Kids' jokes are on you

Kids learn a lot at school. Unfortunately, a lot of it has little to do with what's being taught in the classroom.

Turns out the playground is a breeding ground for aspiring comics. Check out the gag my kindergartner brought home:

CLAIRE: "Hey Dad, what's under there?"

ME: "Under where?"

CLAIRE: "You just said underwear!"

(Dad is duped.)

Her brother, only 3, has tried to appropriate this bit, but he doesn't seem to get the joke. Still, what his delivery lacks in precision it compensates for in enthusiasm.

DREW: "Hey Dad, what's under there?"

ME: "Under where?"

DREW: "Your underwear!!!" (Drew laughs until his spleen nearly bursts.)

A wholesome classic such as the "I just made you say 'underwear'" gag is a welcome change from some of the terms the kids bring home from school and day care.

Any off-color terms the kids say must have been learned from their friends, of course. They never would hear any vulgarities from their father. That is, unless they listened to my frustrated rants as I attempted to extricate toys from their packaging on Dec. 24. With all the twist-ties and shrink wrap, child toys are more secure than a nuclear missile silo. And almost as expensive.

But back to the point. And rest assured, nine loyal readers, that I have one.

Kids tend to bring home colorful vernacular from the playground. Most of these terms involve crude slang for one's rear end. A favorite among the Bromley kids is "itchy itchy butt crack."

A phrase like this tends to surface at inopportune moments. You know, like that moment right after the church children's choir finishes its anthem, but before the applause starts. If a kid is looking for big laughs, there's no better time than that to cut loose with a loud reference to the derriere. As any comedian knows, a stern look from the choir director is a small price to pay for some big-time yuks.

I'm all for the kids expanding their vocabulary. It's just that I wish they would master new words more likely to serve them well in their careers later in life. Phrases involving butt cracks won't be of any use to them unless - heaven forbid - they become humor columnists.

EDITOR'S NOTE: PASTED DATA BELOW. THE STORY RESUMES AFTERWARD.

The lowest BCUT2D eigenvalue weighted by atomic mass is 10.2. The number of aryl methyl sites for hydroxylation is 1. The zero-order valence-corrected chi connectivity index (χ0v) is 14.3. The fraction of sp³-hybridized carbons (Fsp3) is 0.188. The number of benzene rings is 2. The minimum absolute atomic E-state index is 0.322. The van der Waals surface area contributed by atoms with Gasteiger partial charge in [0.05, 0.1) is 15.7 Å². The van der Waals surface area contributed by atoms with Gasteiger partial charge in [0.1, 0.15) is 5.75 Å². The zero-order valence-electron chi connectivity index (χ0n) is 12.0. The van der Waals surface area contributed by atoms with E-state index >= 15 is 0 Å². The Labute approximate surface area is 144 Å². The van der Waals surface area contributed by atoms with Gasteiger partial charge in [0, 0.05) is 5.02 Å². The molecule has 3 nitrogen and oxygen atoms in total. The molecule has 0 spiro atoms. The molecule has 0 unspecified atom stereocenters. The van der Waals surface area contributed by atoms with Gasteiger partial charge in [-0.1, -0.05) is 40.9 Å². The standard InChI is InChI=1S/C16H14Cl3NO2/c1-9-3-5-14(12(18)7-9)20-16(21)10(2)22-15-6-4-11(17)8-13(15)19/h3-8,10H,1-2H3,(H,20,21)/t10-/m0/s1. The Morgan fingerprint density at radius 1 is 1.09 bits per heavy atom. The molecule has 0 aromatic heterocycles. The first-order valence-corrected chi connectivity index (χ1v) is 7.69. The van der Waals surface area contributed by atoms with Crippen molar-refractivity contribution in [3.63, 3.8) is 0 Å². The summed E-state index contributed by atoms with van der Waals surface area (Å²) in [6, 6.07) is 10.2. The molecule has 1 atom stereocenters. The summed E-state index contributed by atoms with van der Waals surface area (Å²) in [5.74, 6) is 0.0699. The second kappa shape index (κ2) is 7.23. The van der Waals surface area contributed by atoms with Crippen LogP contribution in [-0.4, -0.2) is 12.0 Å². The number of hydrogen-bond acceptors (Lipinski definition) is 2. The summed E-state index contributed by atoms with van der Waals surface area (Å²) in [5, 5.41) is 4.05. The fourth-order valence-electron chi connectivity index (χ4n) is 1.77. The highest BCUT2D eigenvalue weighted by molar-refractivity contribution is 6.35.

Or stand-up comedians, maybe. Perhaps one day Claire will ascend to stardom as half-soused nightclub rabble laps up the knock knock jokes that she today considers the height of comedy.

CLAIRE: "Knock knock."

ME: "Who's there?"

CLAIRE: "Little old lady."

ME: "Little old lady who?"

CLAIRE: "I didn't know you could yodel! Hahahahahahahahahahahaha!"

If that one doesn't get the crowd rolling in the aisles, she can bring out the heavy artillery:

CLAIRE: "Knock knock."

ME: "Who's there?"

CLAIRE: "Interrupting cow."

ME: "Interrupt...


Yep, my little girl is currently awaiting a call from "The Tonight Show."

Her outlook for a career in comedy is better than her brother's. As a 3-year-old, Drew is to patience what Madonna is to restraint. He just can't wait to get to the punch line.

DREW: "Knock knock."

ME: "Who's there?"


The unintentional comedy of a botched delivery is what makes kid humor entertaining for grown-ups. What makes us laugh isn't the corny material, but the way the deliverers crack up after the punch line, convulsing on the floor, powerless to contain the force of their own hilariousness. Parents abide the tired old jokes and gags because we would do just about anything to hear our kids laugh.

You could search the world over and never hear a sweeter sound than a child's laughter, no matter whether you look over there, over here or under there. What's that you asked? Under where?

I just made you say "underwear."

Columnist Ben Bromley double-dog dares you to submit favorite kid jokes to A former Lillie Suburban Newspapers editor, he now writes for the Baraboo News Republic.

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